No, I don’t want to grab a drink.

Let’s take one more shot and go back to your place. 

My half-eaten ramen bowl sat in front of me with a cocktail glass half full of a crushed lime and watered down Tito’s.

Two more tequila shots please! Rail’s fine. 

Rail tequila? I’m equally grossed out as I am offended. He closes out his tab as I pull out my wallet and pull the I’m going to pretend I want to pay but I really don’t want to pay. 

Put your wallet away! He tells me. His hand touches my leg.

I’m buzzed. No, actually. Drunk. I’m definitely drunk.

My brain is fogged about whether I’m actually into this guy. He just ordered rail tequila and “didn’t like” the dumplings at Chaplin’s–HE DIDN’T LIKE THE DUMPLINGS AT CHAPLIN’S–so I’m internally like, thank u, next. 

I just know I don’t want to go home with him.


I wake up alone in my own bed the next morning (well, by alone I mean Kevin is obviously with me. My dog, Kevin). I regret the rail tequila shot–and the four vodka sodas. Oh, and the Jameson shot. Or did I take two?

I roll over and reach for my phone. One drunk text. Not terrible, but not great.

Fuck, I have an 8:30am call. I’m not prepared. I rub the mascara from my eyes. It’s hard and chunky and deff stained my new pillowcase. Cool, Beth, cool.

I’m good at pretending I have my shit together, especially over the phone. Client’s happy. Phew. Back to bed.

I *clap* am *clap* not *clap* well *clap*.

My productivity that day is comparable to a bag of trash.


I’m anxious, broke, and have no plan B to fall back on after my previous job rejections. Well, my plan B is to get more clients, but like, again, I’m as useful as a bag of trash today. A big, lumpy, bag full of avocado skins and soggy spinach from last night’s stir fry.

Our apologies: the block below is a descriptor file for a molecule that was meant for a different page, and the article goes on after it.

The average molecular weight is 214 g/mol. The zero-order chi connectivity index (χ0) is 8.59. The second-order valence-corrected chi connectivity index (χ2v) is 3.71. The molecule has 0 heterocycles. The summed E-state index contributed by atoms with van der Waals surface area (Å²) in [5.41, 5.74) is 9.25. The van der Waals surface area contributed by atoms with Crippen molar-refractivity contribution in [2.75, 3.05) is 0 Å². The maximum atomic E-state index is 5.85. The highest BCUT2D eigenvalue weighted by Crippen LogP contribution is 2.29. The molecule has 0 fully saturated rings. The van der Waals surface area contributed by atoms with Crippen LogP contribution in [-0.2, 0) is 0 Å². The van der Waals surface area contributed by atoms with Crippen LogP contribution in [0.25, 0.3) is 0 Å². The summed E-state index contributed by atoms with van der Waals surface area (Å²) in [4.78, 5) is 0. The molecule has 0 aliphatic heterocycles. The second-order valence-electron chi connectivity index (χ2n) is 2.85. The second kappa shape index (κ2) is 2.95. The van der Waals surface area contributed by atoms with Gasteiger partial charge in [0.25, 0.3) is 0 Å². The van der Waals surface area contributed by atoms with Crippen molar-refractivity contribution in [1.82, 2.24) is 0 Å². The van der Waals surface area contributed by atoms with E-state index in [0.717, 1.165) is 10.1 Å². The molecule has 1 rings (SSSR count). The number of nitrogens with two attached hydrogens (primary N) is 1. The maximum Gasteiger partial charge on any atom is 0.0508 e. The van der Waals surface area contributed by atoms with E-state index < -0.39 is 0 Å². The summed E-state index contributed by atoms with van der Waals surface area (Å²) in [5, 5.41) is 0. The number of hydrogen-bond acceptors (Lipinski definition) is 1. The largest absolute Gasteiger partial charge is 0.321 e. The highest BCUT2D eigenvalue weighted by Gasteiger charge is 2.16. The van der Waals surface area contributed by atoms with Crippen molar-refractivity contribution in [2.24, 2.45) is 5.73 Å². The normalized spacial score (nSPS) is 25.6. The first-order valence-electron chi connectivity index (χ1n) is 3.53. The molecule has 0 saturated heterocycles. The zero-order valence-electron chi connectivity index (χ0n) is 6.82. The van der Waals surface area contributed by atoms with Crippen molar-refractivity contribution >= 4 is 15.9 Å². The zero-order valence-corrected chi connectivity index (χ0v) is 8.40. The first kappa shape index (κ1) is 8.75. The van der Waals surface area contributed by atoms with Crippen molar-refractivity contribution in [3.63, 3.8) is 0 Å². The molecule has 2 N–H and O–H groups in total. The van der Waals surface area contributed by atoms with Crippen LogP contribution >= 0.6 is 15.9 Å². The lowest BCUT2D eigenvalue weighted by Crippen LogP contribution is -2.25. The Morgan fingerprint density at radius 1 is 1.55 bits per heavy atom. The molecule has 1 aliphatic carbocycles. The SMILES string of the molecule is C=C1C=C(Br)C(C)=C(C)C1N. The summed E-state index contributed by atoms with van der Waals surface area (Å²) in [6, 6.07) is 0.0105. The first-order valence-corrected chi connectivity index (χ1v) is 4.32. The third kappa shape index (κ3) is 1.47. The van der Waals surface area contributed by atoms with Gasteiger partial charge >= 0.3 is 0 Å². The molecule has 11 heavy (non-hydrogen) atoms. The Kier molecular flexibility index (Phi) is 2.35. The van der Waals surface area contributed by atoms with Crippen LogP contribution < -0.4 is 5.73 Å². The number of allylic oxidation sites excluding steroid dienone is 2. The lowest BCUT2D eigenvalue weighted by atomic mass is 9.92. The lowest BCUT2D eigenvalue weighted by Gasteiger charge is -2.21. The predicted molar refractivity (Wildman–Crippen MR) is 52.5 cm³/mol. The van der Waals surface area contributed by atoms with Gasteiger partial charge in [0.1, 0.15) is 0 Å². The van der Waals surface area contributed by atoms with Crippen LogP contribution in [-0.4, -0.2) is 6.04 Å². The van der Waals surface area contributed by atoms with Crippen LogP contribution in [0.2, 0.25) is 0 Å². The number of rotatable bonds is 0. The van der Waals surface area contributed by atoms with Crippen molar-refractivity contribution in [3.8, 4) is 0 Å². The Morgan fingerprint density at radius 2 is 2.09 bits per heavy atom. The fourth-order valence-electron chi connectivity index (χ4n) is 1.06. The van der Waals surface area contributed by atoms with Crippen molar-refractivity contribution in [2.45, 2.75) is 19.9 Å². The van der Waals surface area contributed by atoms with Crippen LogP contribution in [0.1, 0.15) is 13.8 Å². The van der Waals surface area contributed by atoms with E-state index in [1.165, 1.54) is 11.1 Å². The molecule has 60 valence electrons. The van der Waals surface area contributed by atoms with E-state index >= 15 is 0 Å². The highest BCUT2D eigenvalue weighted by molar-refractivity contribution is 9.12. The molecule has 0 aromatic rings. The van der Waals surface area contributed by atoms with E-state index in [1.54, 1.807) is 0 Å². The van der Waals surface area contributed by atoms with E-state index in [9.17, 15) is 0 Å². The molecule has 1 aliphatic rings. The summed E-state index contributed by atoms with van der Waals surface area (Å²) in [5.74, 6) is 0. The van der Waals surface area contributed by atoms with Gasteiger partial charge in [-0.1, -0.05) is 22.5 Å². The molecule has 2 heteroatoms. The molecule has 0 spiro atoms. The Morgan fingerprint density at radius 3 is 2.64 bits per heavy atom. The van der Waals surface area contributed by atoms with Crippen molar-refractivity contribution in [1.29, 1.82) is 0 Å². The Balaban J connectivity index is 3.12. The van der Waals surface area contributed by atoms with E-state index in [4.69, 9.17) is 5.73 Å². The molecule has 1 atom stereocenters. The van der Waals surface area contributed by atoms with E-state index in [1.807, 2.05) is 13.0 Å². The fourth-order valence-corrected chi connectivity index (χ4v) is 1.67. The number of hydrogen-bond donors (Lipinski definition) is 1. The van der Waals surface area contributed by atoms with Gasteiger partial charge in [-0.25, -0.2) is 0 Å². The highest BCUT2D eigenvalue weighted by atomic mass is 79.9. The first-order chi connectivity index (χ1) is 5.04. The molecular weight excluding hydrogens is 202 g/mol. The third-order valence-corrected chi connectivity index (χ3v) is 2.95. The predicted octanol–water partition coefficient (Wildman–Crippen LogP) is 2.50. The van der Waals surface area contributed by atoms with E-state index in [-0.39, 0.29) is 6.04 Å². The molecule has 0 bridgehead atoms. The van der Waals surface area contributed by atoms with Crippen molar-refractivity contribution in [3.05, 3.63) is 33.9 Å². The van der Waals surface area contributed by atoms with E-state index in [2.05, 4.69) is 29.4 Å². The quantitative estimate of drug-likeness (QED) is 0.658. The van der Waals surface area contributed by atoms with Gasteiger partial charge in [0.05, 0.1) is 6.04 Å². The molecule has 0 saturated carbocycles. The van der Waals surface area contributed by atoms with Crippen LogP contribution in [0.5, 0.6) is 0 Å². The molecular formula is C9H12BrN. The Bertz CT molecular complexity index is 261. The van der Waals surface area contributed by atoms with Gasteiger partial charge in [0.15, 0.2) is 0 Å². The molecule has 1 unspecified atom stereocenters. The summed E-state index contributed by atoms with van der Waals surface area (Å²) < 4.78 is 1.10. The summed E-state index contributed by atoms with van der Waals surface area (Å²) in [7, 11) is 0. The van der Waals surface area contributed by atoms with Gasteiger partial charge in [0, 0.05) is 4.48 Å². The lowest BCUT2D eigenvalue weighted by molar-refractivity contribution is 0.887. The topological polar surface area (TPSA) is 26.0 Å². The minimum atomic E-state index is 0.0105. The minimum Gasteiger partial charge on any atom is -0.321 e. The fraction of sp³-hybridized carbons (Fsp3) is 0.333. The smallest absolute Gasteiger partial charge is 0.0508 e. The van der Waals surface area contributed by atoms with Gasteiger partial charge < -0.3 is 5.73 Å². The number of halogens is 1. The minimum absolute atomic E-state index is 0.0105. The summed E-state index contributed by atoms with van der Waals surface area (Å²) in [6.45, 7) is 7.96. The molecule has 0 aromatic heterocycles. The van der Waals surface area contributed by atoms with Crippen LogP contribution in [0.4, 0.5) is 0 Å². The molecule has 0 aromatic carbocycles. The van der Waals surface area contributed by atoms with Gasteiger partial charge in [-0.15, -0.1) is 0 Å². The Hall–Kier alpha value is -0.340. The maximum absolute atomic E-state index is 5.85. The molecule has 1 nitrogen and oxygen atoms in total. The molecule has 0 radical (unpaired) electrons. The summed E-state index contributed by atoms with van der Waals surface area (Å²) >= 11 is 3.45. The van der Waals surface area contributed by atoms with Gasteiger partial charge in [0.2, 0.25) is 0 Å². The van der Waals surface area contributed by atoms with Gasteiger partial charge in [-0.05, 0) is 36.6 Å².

I planned to do some networking. *Reach out to 20 businesses* is scratched in my planner. Can a bag of trash do this? No. Maybe I’ll get to it tomorrow.


I’m a 25 year old living in a city where bottomless brunch is a weekend staple and grabbing drinks is so entrenched in every day culture that it seems as automatic as typing in “” as soon as your cursor hits the search bar.

While most of us may not have a drinking problem, per se, a lot of us can’t imagine a world without a beer…or six.

The truth is, when people ask me to grab a drink (friends or dudes I matched with on a dating app), I actually don’t really want to go. The past couple of years, alcohol has made me anxious…especially the day after.

I’m someone who can genuinely go out and have fun without the comfort of a drink in my hand. Truly. People say going ~sober~ makes your social life spiral downwards, and tbh I’m calling bullshit. You create experiences, alcohol doesn’t.

Listen, I’m not shaming the drinking culture. Hell, I’ve been an active participant for the past 8-9 years of my life. It’s a social lubricant. It eases the nerves of a first date. It makes going out more fun. It makes me less anxious. 

I’ve convinced myself of all these things for years until recently. I started to notice the severe negative impacts alcohol was doing to my physical and mental state. Weight gain from drunkenly inhaling pizza, anxiety levels sky rocketing, lack of sleep, drunk texting dudes that actively treated me like shit, and most of all, losing control of myself.

Losing control of my thoughts, my values, my self-worth. That fucking sucks.

I started to hate what alcohol was doing to me. Yet, I was still indulging in it. Why? Like a toxic relationship, it convinced me that I needed it. Who would I be if i didn’t participate in this culture? Would I be ex-communicated from my friends? Would dudes lose interest in me and think I was weird?

Re-read that. Insanity, right? If this was all true, my choice in people would be SHIT. I can be stupid at times, but not that stupid.